Skip to main content

The Dark Side

Cut It Out. Cut It Out Now.

File this under “does no one any good”. As many of you will have seen, JAMA just published a report on various studies that Merck has conducted and published over the years on Vioxx. The conclusion was that the company basically wrote the papers, and then went shopping for well-known academic names as authors. No, this one isn’t going to be good for anyone involved.
There seems little doubt that this practice does go on. I’ve never been in a position to see it happen, but it’s been reported for years. There are whole companies whose business is “scientific writing and communication”, and some of these seem to be in the business of turning studies into manuscripts, with no mention of their work in the final version. (The JAMA article found evidence of this sort of thing as well).
Scientific authorship is a messy business, true, and there are a lot of journal articles whose entire list of authors might have trouble with a pop quiz on the details of the paper. It is, in my mind, perfectly acceptable for one or two people on the author list to do most of the writing, with everyone else contributing suggestions and revisions. That’s how every paper I’ve been on (or written) has been done. But the worst of these Merck cases look like a search for a lead author or co-author, which is just unacceptable.
At least one of the authors named in the article is disputing its conclusions. Stephen Ferris of NYU says that he was no figurehead, and calls the JAMA paper “egregious” for having done no follow-up with the people it names. I suspect that there will be others in his category – the JAMA offices are getting a lot of testy e-mails this week, I’m sure. Of course, even the guilty are going to be sending them, since no one wants acquiesce to the label of “paid shill for publication”.
And that’s the problem. I can believe that the JAMA authors (Joseph Ross of Mt. Sinai et al.) could have cast their net too widely as they dug through the piles of discovery documents from the Vioxx litigation. But, unfortunately, I can’t believe that all their examples are mistaken. Enough chicanery goes on with authorship in purely academic settings – I can well believe that it happens in industry/academic collaborations.
But that’s the problem right there: the idea behind such a collaboration is, at least partly, to lend credence to the study’s results. Rightly or wrongly, industry studies on marketed drugs are perceived as needing the help. It’s the money involved, of course. When an industrial group publishes a paper on cell physiology or on a new method for cleaning up palladium-catalyzed reactions, no one doubts the results. But when it’s something that might have a direct and immediate effect on millions of dollars in revenue, doubts naturally set in. They always will, even if the research is beyond reproach.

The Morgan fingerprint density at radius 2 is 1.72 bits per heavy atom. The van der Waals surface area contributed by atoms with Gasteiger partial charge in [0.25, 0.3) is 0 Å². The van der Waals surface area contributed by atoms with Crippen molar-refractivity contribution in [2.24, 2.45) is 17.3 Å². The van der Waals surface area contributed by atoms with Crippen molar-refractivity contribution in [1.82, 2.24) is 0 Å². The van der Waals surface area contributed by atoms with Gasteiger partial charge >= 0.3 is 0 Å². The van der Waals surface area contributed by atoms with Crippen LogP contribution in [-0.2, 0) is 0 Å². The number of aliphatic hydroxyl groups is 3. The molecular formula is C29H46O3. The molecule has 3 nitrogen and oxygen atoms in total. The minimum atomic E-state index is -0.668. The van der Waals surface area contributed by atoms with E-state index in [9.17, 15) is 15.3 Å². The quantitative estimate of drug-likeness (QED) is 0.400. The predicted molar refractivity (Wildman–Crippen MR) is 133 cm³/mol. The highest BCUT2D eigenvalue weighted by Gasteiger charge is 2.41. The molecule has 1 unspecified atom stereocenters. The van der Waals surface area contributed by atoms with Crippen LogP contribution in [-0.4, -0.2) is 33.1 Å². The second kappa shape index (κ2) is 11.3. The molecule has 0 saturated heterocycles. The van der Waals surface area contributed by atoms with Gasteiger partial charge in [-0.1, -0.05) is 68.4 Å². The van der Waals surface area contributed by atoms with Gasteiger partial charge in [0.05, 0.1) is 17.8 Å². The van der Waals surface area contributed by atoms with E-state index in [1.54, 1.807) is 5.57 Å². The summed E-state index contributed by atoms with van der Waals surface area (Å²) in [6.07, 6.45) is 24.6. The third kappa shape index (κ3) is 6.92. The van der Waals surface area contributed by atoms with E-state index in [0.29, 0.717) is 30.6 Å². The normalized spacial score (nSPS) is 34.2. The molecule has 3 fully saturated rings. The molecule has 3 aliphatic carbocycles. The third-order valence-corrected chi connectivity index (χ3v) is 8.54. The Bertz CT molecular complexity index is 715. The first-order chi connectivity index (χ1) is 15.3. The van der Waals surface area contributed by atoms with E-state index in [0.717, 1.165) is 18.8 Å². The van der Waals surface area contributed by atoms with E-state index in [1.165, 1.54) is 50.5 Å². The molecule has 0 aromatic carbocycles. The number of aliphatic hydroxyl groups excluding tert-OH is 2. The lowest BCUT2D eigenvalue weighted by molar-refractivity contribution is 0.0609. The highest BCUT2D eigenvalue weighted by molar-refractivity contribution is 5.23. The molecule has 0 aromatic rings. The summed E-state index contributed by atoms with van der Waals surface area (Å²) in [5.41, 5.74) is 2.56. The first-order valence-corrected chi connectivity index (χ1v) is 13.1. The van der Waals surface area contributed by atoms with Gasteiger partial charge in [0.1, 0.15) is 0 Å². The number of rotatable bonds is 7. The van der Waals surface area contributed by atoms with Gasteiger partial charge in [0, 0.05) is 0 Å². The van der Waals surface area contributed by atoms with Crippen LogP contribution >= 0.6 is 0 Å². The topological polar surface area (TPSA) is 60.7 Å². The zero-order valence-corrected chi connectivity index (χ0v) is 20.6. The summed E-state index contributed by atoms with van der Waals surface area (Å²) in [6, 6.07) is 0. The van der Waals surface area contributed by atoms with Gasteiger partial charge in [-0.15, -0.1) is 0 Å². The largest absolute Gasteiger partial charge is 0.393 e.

And that’s why this ghostwriting business just makes the problem worse. I haven’t seen anyone suggesting that the Merck studies themselves are bogus – they had damn well better not be – but by playing games with the external author list, the company invites suspicion. I’m willing to bet that many people outside our industry who have just read the headlines on this story have assumed that the results were cooked up, just like the authorship. This is not what the industry needs. It never has been, and we need it less now than ever.
If we’re going to win back the trust of the general public – which we’ve lost, in case anyone hasn’t noticed – we’re going to have to cut out the shortcuts, stop the doubletalk, and act as if what we’re doing (drug discovery) is something to be proud of. Sure, this is a business – we sell improved health for money, and since it sure costs money to do it, there’s nothing in that transaction to be ashamed about. So why are we acting as if the only way to do business is under the cover of darkness?
We’re not going to have much of a business if these practices keep going on. Want price controls, real industrial-strength ones? Want lots and lots of marketing restrictions? Want the FDA to raise the bar for approval to levels never before seen? Want flocks of lawyers beating their wings, circling around our every move? Just keep it up, just keep this stuff up. We’ll get all that and more.

19 comments on “Cut It Out. Cut It Out Now.”